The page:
All prospective collection agencies submit an RFI (request for information) and are scored through the Kepner Tregoe assessment process. Agencies that meet the criteria are required to make a formal presentation to RB Center management. Those scoring highest on the Kepner Tregoe assessment, and considered qualified have site visits made by RB Center management. The agencies must execute a contract with AHFC and comply with mutually agreed upon service level agreements. The contractors/repossession agencies must provide current licenses and have active membership in one or more approved recovery associations. Agencies must be bonded and have an established code of ethics that conform to industry standards. The agencies must also produce adequate insurance coverage, usually in the form of a garage liability policy that protects AHFC from claims resulting from the repossessor’s acts during the repossession. Regular reporting on accounts and a scoring system, developed by AHFC, are also used to monitor effectiveness of the agency. Operational issues or important matters are discussed in monthly conference calls with RB Center management. Annual site audits are conducted to ensure compliance of the contract and service levels. If the primary agency is not successful with the recovery in 180 days of placement, responsibility for the account is transferred to a secondary collection agency. Tertiary and quaternary agencies may also be used.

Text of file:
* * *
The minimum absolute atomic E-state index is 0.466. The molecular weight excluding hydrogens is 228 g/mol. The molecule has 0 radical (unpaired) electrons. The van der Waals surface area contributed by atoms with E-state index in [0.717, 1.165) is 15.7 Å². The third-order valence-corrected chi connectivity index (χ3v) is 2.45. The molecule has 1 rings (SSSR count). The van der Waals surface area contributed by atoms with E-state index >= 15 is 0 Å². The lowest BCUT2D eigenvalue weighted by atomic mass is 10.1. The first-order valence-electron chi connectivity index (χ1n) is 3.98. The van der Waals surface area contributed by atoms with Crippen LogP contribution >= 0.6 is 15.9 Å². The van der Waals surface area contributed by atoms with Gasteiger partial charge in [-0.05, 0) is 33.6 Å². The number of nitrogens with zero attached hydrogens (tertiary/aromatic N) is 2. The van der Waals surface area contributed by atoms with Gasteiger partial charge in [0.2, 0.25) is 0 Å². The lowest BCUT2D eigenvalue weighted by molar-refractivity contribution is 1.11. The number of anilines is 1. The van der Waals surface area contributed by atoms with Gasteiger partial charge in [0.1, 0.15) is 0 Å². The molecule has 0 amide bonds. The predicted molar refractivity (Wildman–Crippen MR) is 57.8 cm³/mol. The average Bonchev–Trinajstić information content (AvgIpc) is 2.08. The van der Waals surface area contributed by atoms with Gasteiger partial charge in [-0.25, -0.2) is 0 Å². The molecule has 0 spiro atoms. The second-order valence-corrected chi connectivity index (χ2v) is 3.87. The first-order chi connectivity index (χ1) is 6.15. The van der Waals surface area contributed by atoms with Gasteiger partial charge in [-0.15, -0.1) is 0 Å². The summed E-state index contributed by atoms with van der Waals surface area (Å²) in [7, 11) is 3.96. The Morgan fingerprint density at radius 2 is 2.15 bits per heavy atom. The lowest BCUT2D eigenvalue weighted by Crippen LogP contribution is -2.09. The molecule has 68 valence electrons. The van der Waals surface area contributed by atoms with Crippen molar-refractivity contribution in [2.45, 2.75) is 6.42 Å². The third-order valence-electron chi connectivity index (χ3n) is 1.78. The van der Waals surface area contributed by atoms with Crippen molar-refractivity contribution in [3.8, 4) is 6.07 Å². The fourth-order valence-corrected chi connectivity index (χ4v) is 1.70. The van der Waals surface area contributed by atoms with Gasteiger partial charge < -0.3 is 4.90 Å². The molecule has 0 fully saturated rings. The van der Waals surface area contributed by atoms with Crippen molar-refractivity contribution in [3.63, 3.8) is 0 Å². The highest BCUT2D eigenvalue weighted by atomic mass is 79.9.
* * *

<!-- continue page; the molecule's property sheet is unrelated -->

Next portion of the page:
DELINQUENCIES, REPOSSESSIONS AND LOAN LOSS INFORMATION

 

Set forth below is information concerning AHFC’s experience with respect to its entire portfolio of new and used Honda and Acura automobile retail installment sale contracts (excluding balloon contracts), which includes contracts sold by but still being serviced by AHFC. Credit losses are an expected cost of extending credit and are considered in AHFC’s rate-setting process. AHFC’s strategy is to minimize credit losses while providing financing support for the sale of new or used Honda and Acura automobiles.